I read the article by Obsidian Systems and the linked post on recovery attack. I am not an expert, so I am asking to provide some details on why new accounts should use bip25519 derivation scheme and if there is a security issue for those who still use (and bake) with ed25519.

1 Answer 1


Thanks for asking! See the answer I provided on this question - Kiln supporting bip32-ed25519 addreses. I'll copy it here for convenience:

Tezos has adopted this new derivation scheme because it improves security. Backstory: because this update involves BIP32 (Bitcoin Improvement Proposal 32), it is important to contrast how addresses are used in Bitcoin and Tezos:

Bitcoin: Users have a root address, from which you can derive a unique address from for each transaction so no two people are sending BTC to you using the same destination address. These are sometime called throwaway receipt addresses. Tezos: Users typically use the same exact address for all operations. Sometimes its the root address, most often it is the /0h/0h derivation path. These is the same as any of the uniquely derived BTC addresses you would use, it just uses Tezos’ path instead of Bitcoin’s. The changes to this derivation scheme are more important in the context of Bitcoin users than they are Tezos. The issue lies the math that BIP32 uses. It assumes that all points on a signing (elliptic) curve are valid, when really only half are valid ECDSA keys. These invalid keys depend on parts of your root key and typically only found using a derivation path with very large numbers or really deep derivations - for example: /7293843h/9372365h instead of /0h/0h. That’s also why this issue wasn’t caught until the derivation scheme was already in use.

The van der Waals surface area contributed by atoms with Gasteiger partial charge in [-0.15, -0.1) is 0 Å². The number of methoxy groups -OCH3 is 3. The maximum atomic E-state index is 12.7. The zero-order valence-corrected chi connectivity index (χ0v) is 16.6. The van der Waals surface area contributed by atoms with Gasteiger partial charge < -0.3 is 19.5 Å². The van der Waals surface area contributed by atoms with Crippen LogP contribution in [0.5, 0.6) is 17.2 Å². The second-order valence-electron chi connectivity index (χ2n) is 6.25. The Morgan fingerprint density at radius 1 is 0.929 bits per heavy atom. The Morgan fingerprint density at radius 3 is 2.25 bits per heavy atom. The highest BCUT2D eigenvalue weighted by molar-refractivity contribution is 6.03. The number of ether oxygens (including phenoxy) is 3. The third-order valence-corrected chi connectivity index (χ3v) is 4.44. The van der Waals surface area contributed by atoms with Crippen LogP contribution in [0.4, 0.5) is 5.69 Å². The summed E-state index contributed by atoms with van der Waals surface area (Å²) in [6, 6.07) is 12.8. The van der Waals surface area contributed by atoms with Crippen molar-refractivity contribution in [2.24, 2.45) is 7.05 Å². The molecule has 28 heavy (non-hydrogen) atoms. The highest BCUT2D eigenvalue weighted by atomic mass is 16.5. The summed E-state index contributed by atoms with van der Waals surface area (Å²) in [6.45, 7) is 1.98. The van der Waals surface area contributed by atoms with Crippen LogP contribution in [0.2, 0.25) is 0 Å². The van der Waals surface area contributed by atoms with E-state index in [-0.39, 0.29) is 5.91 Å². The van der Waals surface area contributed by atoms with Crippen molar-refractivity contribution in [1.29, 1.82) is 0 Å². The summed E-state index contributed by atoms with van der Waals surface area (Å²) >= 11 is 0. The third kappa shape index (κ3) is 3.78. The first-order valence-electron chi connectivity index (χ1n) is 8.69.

If you attempt to use addresses on the invalid part of the curve and an attacker determines which of those addresses do not work, they could use this information to determine your private key. Note that this attack vector requires that you have shared many derived addresses from your root key, which is what makes this attack less likely on Tezos than on Bitcoin.

  • Thank you Mike for the reply. I have two questions: A) how can I set this new scheme when configuring a Ledger (X or S)? B) is it safe to say that the old "ed25519" addresses are not at risk?
    – Babell
    Commented Dec 13, 2019 at 16:01
  • @Babell please ask followup questions as separate questions, not as comments. You can refer to this question in your new questions. Thank you for your understanding.
    – Ezy
    Commented Dec 15, 2019 at 20:55
  • It was not a separate question, since it was basically the same question as "[if] there is a security issue for those who still use (and bake) with ed25519."
    – Babell
    Commented Dec 19, 2019 at 15:48
  • Everyone's personal tolerance for security is different, so I won't make blanket statements about this (you can never have 100% security, etc, etc). Personally, I would not feel the need to move an existing baker off its ed25519 address, but if I was starting a new baker I'd use the new derivation scheme. Commented Dec 20, 2019 at 13:46

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